The Women Who Run our Farms

Martha’s Vineyard is blessed with a plethora of powerhouses. Interviews by Tina Miller. Photographs by Elizabeth Cecil.

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Several women could not arrange to be photographed; they include Lisa Fisher, Barbara Ronchetti, Rebecca Gilbert, and Mallory Watts. Debbie Farber of Blackwater Farm is a crucial member of the farming community, but was unavailable for an interview.

Lisa Fisher, Stannard Farm, West Tisbury

What type of farmer are you?
Certified organic vegetables, pigs, layers, and meat birds.

Did you grow up on a farm? Go to school for it? 
My grandparents had a farm. No schooling for it.

So, how’d you end up running a farm?
Started growing vegetables, and expanded to grow more for the catering company I worked for … Decided I liked growing things outside, rather than cooking them inside.

How long have you been farming on this farm? 
Since 1977.

What’s the best day/week/season you’ve had?
Hard one … any day is great when stuff gets done, and my workers can get me through it!

What disaster or failure did you learn from? 
When the drive chains come off their cogs on the potato digger, and I have help waiting on orders … Tommy fixed it, and we only had to dig half a row by hand.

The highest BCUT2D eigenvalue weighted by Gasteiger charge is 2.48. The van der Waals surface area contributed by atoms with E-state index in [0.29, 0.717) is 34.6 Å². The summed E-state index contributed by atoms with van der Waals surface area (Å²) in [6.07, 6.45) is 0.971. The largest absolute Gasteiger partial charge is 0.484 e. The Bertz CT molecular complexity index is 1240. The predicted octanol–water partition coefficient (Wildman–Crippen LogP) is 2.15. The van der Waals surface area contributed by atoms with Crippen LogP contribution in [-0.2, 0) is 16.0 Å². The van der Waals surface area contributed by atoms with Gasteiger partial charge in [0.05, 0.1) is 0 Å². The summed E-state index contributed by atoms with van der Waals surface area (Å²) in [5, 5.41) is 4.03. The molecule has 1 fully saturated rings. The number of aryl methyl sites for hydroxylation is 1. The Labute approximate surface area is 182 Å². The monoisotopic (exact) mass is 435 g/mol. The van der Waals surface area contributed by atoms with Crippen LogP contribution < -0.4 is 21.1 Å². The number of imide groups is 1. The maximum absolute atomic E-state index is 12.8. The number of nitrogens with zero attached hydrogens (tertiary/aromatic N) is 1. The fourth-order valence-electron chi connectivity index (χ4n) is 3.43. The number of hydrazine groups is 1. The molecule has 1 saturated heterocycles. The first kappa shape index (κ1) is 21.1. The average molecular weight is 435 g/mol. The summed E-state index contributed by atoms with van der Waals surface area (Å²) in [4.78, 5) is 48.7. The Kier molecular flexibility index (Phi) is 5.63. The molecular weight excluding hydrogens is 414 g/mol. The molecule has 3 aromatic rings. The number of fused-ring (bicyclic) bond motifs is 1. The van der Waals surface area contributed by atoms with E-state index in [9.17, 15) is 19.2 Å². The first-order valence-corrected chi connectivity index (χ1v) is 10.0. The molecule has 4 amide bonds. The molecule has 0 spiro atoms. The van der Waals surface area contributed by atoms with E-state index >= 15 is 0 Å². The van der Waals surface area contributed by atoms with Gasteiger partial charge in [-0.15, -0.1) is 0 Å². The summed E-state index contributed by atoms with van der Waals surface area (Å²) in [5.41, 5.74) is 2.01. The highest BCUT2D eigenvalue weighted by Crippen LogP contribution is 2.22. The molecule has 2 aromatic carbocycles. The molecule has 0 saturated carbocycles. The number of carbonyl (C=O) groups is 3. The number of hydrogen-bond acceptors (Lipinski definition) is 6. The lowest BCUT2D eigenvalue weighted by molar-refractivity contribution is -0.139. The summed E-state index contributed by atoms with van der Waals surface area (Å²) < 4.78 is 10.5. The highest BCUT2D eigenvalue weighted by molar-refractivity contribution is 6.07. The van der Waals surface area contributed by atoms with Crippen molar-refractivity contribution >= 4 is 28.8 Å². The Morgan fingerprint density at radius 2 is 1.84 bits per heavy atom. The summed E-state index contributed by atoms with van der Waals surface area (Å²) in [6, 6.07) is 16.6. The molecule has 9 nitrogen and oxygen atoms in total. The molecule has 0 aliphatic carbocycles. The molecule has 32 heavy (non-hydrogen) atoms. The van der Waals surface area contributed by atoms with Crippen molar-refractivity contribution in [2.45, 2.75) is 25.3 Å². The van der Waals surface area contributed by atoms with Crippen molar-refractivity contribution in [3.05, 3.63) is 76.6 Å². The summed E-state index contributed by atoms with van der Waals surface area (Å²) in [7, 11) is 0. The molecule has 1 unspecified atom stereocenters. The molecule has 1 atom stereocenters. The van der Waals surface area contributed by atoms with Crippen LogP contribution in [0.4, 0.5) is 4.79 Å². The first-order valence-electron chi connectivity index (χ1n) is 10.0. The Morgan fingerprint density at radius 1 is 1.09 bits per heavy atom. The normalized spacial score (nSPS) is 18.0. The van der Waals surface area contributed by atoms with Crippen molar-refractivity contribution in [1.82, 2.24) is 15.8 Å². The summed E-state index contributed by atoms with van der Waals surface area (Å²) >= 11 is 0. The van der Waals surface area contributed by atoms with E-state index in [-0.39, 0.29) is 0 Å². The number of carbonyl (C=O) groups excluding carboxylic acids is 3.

What’s the biggest lesson? 
Keep records, so you don’t make the same mistakes again.

If you could ask for one thing to change about farming on M.V., what would it be? 
I would like the farmers on the Vineyard to be more honest about being organic. It is illegal for them to use the word organic if they are not certified. I worked hard to be certified, and resent their “free ride.”

What’s the best thing you make in your own kitchen from something produced on your farm? 
Catsup!

 

Julie Scott, Slough Farm, Edgartown

What type of farmer are you? 
My husband and I collectively run a mixed operation — I manage the livestock, food distribution and agricultural programming, and he manages the garden and field (tractor) work.

So, how’d you end up running a farm? 
I owe it all to Sam Feldman. We moved to the Island 12 years ago to work as farm hands at the FARM Institute, which Sam Feldman is a founder of. About a year later, I became the farm manager, and stayed for another six years. After I left, I did a two-year stint at Animal Healthcare while managing the Land Bank’s herd of 200 goats. I got a call one day from a woman in New York who wanted to buy a farm on the Island. She had met Sam Feldman at an event on-Island, and he said I was the person to talk to. Now, four and a half years later, we are living on and running that farm. Thanks, Sam!

How long have you been farming this farm?
We came on as consultants in fall of 2015. My husband started in spring of 2016 managing the garden, and I came on full-time to manage the farm, four months pregnant, in spring of 2017.

What’s the biggest/hardest lesson you’ve learned? 
Be humble. Ask for help, talk to each other, work together!

If you could ask for one thing to change about farming on M.V., what would it be?